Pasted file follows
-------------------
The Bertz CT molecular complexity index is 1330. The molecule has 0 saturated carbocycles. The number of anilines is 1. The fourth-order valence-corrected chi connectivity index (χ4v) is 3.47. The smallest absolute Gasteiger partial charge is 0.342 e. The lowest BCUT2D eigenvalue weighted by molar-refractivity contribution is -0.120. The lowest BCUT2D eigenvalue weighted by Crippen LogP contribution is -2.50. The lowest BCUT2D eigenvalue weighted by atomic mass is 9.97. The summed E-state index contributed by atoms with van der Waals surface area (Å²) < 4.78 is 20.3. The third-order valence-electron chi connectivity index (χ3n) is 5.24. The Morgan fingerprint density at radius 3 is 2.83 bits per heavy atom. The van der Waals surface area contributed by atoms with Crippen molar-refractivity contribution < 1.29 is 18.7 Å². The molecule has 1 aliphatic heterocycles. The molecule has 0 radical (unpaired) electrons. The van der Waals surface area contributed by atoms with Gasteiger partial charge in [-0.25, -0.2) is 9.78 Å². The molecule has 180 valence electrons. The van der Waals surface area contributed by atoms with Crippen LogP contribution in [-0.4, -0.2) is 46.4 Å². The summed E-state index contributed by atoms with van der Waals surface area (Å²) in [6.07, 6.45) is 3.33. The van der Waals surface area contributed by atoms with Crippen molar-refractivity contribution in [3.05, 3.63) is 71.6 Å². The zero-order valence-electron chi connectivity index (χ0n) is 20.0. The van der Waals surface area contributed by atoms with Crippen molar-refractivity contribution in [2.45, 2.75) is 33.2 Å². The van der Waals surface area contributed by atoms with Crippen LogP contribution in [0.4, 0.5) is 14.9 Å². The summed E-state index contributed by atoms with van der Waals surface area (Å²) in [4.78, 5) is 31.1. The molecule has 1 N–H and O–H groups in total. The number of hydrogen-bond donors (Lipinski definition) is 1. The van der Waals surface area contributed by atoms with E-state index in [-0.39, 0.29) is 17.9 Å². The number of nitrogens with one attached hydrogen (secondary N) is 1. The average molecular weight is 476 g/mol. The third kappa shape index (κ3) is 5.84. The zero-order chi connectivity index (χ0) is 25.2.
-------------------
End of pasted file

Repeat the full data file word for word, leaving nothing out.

The Bertz CT molecular complexity index is 1330. The molecule has 0 saturated carbocycles. The number of anilines is 1. The fourth-order valence-corrected chi connectivity index (χ4v) is 3.47. The smallest absolute Gasteiger partial charge is 0.342 e. The lowest BCUT2D eigenvalue weighted by molar-refractivity contribution is -0.120. The lowest BCUT2D eigenvalue weighted by Crippen LogP contribution is -2.50. The lowest BCUT2D eigenvalue weighted by atomic mass is 9.97. The summed E-state index contributed by atoms with van der Waals surface area (Å²) < 4.78 is 20.3. The third-order valence-electron chi connectivity index (χ3n) is 5.24. The Morgan fingerprint density at radius 3 is 2.83 bits per heavy atom. The van der Waals surface area contributed by atoms with Crippen molar-refractivity contribution < 1.29 is 18.7 Å². The molecule has 1 aliphatic heterocycles. The molecule has 0 radical (unpaired) electrons. The van der Waals surface area contributed by atoms with Gasteiger partial charge in [-0.25, -0.2) is 9.78 Å². The molecule has 180 valence electrons. The van der Waals surface area contributed by atoms with Crippen LogP contribution in [-0.4, -0.2) is 46.4 Å². The summed E-state index contributed by atoms with van der Waals surface area (Å²) in [6.07, 6.45) is 3.33. The van der Waals surface area contributed by atoms with Crippen molar-refractivity contribution in [3.05, 3.63) is 71.6 Å². The zero-order valence-electron chi connectivity index (χ0n) is 20.0. The van der Waals surface area contributed by atoms with Crippen molar-refractivity contribution in [2.45, 2.75) is 33.2 Å². The van der Waals surface area contributed by atoms with Crippen LogP contribution in [0.4, 0.5) is 14.9 Å². The summed E-state index contributed by atoms with van der Waals surface area (Å²) in [4.78, 5) is 31.1. The molecule has 1 N–H and O–H groups in total. The number of hydrogen-bond donors (Lipinski definition) is 1. The van der Waals surface area contributed by atoms with E-state index in [-0.39, 0.29) is 17.9 Å². The number of nitrogens with one attached hydrogen (secondary N) is 1. The average molecular weight is 476 g/mol. The third kappa shape index (κ3) is 5.84. The zero-order chi connectivity index (χ0) is 25.2.